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2012 Atlantic Hurricane Season Birdseye Discussion #17
By: NCHurricane2009 , 5:20 AM GMT on May 26, 2012
...MAY 26 2012...1:21 AM EDT...
Subtropical Storm Beryl forms south of Cape Hatteras, NC and east of Charleston, SC! I think we will need to take a look back at records to see if there ever was an Atlantic season with two named cyclones before June 1. Residents from the Carolinas to NE Florida should keep tabs on this developing situation. See special features section below for further details.
This is the seventeenth birdseye discussion of the 2012 Atlantic Hurricane Season. See previous discussion #3 concerning the idea behind this new type of discussion forum.
Any feedback on how to improve these discussions can be left in the comments section below. In particular...any suggestions on how to improve the standard two "birsdeye view" charts below will be much appreciated. Are you able to understand the markings in the charts? Are you able to relate what is said in the discussions to these charts?
One improvement being attempted this evening is the implementation of paragraph (P) numbers in general discussions. Paragraphs will cross-reference each other to make the discussion easier during complex weather patterns.
...ATMOSPHERIC FEATURES BIRDSEYE CHART...
This chart is generated based on surface analysis from the National Hurricane Center TAFB at 1800Z, and the 1930Z-released HPC analysis.
In light blue is upper air anlaysis, with 200 mb wind barbs calculated by GOES satellite imagery showing the upper-level wind direction. Based on the 200 mb wind barbs, blue-dashed lines are locations of upper troughs, blue-zig-zag lines are locations of upper ridges. Blue Ls are locations of upper lows, blue Hs are locations of upper ridges.
In red is surface analysis, with solid lines indicating locations of surface fronts, dashed lines indicating locations of surface troughs, and zig-zag lines indicating surface ridge axes. Ls indicating surface lows, Hs indicating surface highs.
...THERMODYNAMICS BIRDSEYE CHART...
This chart is generated using GOES water vapor satellite imagery.Brown indicates dry air. White, blue, and purple indicates moist air. An increase in moisture indicates slower air parcel lapse rates with elevation and hence an increase toward instability.
Sea-surface temperatures are overlaid with light blue isotherms. The 26 deg C isotherm is highlighted in red. Waters at and south of the 26 deg C isotherm indicate low-level warmth and hence faster environmental lapse rates with elevation (more instability). Waters north of the 26 deg C isotherm indicate slower environmental lapse rates with elevation (less instability).
...SPECIAL FEATURE...SUBTROPICAL STORM BERYL...
Some of my predictions (from discussion #16) that came true this late evening on Invest 94-L were:
(a) Upper voriticty to the SW amplified...which hooked the track more northward...reduced the shear....and divergence on the NE side of this upper voriticty and adjacent upper ridging strengthened 94-L to Subtropical Storm Beryl right on cue.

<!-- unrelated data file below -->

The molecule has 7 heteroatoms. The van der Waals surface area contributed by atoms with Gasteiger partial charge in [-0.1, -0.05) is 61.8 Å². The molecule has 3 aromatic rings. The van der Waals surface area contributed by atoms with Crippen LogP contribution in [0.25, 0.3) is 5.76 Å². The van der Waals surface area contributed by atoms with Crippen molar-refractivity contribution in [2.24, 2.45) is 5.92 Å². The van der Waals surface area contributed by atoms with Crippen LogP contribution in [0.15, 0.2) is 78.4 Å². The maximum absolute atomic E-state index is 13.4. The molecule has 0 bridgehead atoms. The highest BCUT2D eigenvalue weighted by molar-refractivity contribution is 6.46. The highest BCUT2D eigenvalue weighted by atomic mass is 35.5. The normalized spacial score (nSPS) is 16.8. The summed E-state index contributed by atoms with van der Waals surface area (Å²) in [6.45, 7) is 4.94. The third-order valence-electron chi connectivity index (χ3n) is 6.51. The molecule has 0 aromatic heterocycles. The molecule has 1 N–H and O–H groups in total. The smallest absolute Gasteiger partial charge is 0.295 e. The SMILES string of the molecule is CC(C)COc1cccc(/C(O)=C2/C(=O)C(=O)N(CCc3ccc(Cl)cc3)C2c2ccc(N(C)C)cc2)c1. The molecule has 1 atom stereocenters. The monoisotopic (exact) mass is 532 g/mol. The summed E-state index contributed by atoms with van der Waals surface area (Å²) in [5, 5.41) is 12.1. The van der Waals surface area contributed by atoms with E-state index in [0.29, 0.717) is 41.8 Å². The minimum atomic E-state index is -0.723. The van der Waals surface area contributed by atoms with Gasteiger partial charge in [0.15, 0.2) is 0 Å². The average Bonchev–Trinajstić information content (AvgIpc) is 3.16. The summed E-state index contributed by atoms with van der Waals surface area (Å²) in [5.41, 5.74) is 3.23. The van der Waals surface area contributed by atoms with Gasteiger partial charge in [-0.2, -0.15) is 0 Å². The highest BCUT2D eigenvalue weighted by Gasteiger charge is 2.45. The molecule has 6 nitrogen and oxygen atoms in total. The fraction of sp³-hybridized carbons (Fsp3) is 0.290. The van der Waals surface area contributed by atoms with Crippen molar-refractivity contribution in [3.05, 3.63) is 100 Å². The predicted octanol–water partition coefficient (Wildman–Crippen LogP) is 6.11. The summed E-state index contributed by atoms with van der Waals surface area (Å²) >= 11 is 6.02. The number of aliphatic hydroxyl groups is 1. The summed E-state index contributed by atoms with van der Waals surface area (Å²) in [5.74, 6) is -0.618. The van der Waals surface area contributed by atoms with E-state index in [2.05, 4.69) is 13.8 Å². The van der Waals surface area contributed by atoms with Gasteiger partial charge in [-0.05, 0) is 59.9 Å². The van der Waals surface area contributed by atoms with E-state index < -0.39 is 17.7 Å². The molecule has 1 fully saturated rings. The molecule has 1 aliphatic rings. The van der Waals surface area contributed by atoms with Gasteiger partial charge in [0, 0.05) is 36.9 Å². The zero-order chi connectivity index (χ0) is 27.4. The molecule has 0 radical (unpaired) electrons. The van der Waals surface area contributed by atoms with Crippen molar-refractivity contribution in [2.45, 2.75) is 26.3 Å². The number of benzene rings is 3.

(b) The northward track has slowed due to a blocking pattern consisting of what is now surface ridging in the Gulf of Mexico (mentioned in paragraph P6 below)...and what is now a 1033 mb ridge just south of Newfoundland (mentioned in paragraph P1).
The rest of the predictions I made in discussion #16 fell apart...mainly track-wise. Beryl is much further northeast in position than I thought it would be...but this is because I made a forecast track on a center that had not yet become established.
But the bigger flaw in discussion #16's forecast was expecting a frontal system from the NW (now covered in paragraph P1 below) to break through the aforementioned blocking pattern and drag the system in an offshore clockwise loop turn thru 0000Z May 28. I should have listened more to the models...which were correctly playing down the steering influence of this frontal system. However...I think there is some very light steering influence this evening from this frontal system...as the recent infrared imagery still shows a northward track for Beryl in Figure 1 below. Utlimately...1016 mb ridge behind this front and over Iowa (paragraph P1) will re-enforce the blocking pattern to the northwest of Beryl...forcing Beryl to turn west and then southwest while steered by the block.
I have adjusted my predicted track from the NHC's as shown in Figure 2 below...accounting for the initial northward motion announced in the first NHC public advisory and supported by the two satellite frames in Figure 1. Intensity-wise...the most recent AVN-color-scheme infrared satellite shows a decrease in the orange-shaded deep T-storm clouds...all as Beryl ingests dry air from the Gulf of Mexico. Source of this dry air covered in paragraph P6. I expect Beryl will pulse on and off in central T-storm activity as it slowly mixes out the dry air with vertical motion...the vertical motion supported by instability driven between the warm ocean surface and cold upper vorticity. Therefore...I don't expect full vertical warm core formation (with anticyclonic upper outflow for strengthening) until Sunday (in other words I don't expect a fully tropical Beryl till Sunday). I expect Beryl to then begin weakening as it approaches the Georgia coast (from the shelf of cooler waters W of Gulf stream). Weakening is then exacerbated by westerly vertical shear induced by the frontal system in paragraph P2...the same frontal system that will recurve and accelerate Beryl NE from Georgia thru the Carolina coast late in the forecast period. Land interaction late in the forecast also would contribute to weakening.